“When a festival goes as it should, men receive something that it is not in human power to give.”
“In celebrating festivals festively, man passes beyond the barriers of this present life on earth.”
Josef Pieper, In Tune with the World: A Theory of Festivity
I think I must say it. Saturday was the happiest day of my life. My daughter got married, and family and friends came together at our home for the marriage festivity.
At first I was reticent even within my own head to judge this day my happiest. What about my own wedding day? I wondered. But then I realized: the joy of this day includes the joy of that day, and more. What about when my children were born? Again, this day includes those days, and more.
Here were my family of origin, and my wife and children, and other dear relatives and friends, and we found ourselves face to face with the most primordial of human realities: the immeasurable goodness of human life and love. It was as though things came into focus with a new clarity. In the presence of this reality, we found ourselves moving together, on a higher plane.
Never before had I so experienced the truth of Pieper’s words: “…man passes beyond the barriers of this present life on earth.” And indeed, I think that we received “something that is not in human power to give.”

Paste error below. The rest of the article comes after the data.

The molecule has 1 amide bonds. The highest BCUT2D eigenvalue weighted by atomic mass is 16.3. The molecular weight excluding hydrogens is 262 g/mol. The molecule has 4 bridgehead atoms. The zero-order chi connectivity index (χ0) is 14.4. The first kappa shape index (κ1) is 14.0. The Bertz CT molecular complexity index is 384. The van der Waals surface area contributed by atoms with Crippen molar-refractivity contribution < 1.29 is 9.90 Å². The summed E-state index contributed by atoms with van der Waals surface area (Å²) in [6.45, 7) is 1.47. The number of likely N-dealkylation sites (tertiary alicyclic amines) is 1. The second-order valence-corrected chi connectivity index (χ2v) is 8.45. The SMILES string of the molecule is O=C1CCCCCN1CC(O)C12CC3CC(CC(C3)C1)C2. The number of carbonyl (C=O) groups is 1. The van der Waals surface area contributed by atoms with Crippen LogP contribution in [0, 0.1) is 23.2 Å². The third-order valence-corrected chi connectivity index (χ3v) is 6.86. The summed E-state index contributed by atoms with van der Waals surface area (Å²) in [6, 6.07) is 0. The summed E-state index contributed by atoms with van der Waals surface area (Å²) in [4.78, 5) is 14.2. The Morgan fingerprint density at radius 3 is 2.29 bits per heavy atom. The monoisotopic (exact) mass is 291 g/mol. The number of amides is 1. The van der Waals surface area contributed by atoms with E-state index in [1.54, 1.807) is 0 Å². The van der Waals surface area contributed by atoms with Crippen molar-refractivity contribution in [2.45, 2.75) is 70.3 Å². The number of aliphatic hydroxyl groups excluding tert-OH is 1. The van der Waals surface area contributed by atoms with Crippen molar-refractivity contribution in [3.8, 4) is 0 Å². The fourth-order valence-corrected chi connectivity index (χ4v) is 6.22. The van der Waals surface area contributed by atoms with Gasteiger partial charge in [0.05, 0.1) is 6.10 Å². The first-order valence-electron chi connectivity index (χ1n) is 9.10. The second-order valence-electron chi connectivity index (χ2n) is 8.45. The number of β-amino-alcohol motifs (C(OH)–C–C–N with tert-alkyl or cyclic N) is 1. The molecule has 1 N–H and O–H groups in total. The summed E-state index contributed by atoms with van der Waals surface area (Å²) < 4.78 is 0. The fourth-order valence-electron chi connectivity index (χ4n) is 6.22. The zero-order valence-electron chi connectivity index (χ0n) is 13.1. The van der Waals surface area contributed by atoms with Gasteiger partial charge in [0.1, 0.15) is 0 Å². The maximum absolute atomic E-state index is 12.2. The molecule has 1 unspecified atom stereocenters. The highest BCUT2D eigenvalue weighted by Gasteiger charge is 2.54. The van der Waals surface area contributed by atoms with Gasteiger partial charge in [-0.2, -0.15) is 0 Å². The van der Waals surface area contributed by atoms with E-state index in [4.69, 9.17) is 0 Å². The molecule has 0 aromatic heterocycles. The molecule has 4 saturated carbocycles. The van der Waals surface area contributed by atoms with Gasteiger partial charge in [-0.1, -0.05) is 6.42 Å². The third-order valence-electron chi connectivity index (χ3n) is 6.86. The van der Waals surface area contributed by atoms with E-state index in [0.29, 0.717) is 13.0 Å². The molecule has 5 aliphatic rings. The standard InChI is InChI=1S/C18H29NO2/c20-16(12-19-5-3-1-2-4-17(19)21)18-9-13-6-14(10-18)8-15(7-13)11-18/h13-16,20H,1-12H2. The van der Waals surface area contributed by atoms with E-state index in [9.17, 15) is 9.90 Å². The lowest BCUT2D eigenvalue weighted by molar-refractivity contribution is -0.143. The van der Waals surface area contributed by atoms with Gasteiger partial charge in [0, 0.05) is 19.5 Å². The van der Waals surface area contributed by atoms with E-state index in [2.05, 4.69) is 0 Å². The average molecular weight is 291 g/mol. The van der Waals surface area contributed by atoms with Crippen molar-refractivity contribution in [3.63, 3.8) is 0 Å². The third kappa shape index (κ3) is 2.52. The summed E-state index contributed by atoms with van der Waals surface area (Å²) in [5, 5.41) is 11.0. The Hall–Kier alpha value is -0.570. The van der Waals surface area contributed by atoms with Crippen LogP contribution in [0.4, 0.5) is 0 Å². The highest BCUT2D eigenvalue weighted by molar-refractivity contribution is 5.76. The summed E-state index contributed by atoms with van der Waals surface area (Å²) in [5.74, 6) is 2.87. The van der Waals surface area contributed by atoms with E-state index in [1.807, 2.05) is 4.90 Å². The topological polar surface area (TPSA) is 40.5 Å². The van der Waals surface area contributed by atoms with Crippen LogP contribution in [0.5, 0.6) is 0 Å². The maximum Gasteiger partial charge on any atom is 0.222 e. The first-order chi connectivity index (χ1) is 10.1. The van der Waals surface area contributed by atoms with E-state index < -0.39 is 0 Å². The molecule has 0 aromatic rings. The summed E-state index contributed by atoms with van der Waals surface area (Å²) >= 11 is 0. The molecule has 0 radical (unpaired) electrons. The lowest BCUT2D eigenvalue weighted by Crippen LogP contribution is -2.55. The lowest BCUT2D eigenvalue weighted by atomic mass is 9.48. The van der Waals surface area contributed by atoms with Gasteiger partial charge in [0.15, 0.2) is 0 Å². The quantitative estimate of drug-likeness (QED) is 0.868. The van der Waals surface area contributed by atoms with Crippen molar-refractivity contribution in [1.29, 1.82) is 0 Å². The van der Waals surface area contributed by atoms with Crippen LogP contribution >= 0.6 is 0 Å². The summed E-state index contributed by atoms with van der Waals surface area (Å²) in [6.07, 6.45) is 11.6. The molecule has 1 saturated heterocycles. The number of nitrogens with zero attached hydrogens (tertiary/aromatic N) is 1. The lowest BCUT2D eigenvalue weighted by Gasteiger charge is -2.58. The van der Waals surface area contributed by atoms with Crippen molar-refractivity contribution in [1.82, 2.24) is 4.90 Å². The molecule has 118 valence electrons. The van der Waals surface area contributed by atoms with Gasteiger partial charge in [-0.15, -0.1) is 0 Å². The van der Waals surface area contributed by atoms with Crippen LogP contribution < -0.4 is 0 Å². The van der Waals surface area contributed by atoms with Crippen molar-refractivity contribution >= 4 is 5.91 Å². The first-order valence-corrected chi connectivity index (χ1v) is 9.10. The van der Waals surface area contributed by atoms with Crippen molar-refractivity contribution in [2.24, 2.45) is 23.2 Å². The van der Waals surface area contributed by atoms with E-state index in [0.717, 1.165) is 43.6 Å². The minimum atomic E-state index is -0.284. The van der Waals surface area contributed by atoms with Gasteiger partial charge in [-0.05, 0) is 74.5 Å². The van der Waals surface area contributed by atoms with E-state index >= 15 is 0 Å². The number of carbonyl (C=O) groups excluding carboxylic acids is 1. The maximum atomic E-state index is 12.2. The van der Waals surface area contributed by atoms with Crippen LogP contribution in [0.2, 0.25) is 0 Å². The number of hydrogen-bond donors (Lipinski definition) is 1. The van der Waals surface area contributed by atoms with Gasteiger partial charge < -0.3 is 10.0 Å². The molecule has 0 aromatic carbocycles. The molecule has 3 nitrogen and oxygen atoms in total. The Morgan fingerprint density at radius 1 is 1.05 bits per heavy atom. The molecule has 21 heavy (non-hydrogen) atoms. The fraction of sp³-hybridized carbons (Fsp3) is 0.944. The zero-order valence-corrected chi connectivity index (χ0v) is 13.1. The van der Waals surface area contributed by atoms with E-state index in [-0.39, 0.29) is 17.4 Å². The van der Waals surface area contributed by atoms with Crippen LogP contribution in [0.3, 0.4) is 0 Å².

The experience elicited an almost overwhelming sense of gratitude, and a sense of wonder at how reality can be so beautiful.
It will be my challenge now to go back to ‘normal’ day to day life. But then again, I think Pieper’s point is that how we live the normal days is precisely what makes a true festival possible. And then the festival gives us new insight and contact with the astounding reality that under-girds every day of our lives. So we can return to what is in fact never simply mundane, with a renewed, deepened sense of joy.
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Josef Pieper (1904-1997) was a German philosopher in the tradition of Thomas Aquinas. Many of his works have been translated into English and are still in print, including Leisure the Basis of Culture, Happiness and Contemplation, A Theory of Festivity, and The Four Cardinal Virtues, to name a few.
Image: By Spiering Photography
Husband, father, and professor of Philosophy. Bacon from Acorns springs from one conviction: there is an ancient wisdom about how to live the good life in our homes, with our families; and it is worth our time to hearken to it. Let’s rediscover it together. Learn more.